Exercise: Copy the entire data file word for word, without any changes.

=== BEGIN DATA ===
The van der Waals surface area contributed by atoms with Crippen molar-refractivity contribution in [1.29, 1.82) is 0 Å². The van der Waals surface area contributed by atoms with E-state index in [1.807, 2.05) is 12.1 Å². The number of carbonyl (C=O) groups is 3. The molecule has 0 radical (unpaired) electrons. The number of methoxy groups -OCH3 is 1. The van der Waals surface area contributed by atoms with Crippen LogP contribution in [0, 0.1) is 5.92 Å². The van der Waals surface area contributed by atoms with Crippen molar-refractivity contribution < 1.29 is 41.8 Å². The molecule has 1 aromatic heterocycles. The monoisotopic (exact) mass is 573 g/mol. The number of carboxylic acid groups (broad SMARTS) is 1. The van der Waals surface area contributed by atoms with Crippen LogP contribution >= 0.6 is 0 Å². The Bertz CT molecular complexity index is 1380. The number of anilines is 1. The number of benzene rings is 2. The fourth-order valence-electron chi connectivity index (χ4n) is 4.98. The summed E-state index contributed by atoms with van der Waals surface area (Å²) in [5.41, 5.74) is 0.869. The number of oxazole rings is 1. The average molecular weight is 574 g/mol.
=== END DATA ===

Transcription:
The van der Waals surface area contributed by atoms with Crippen molar-refractivity contribution in [1.29, 1.82) is 0 Å². The van der Waals surface area contributed by atoms with E-state index in [1.807, 2.05) is 12.1 Å². The number of carbonyl (C=O) groups is 3. The molecule has 0 radical (unpaired) electrons. The number of methoxy groups -OCH3 is 1. The van der Waals surface area contributed by atoms with Crippen LogP contribution in [0, 0.1) is 5.92 Å². The van der Waals surface area contributed by atoms with Crippen molar-refractivity contribution < 1.29 is 41.8 Å². The molecule has 1 aromatic heterocycles. The monoisotopic (exact) mass is 573 g/mol. The number of carboxylic acid groups (broad SMARTS) is 1. The van der Waals surface area contributed by atoms with Crippen LogP contribution >= 0.6 is 0 Å². The Bertz CT molecular complexity index is 1380. The number of anilines is 1. The number of benzene rings is 2. The fourth-order valence-electron chi connectivity index (χ4n) is 4.98. The summed E-state index contributed by atoms with van der Waals surface area (Å²) in [5.41, 5.74) is 0.869. The number of oxazole rings is 1. The average molecular weight is 574 g/mol.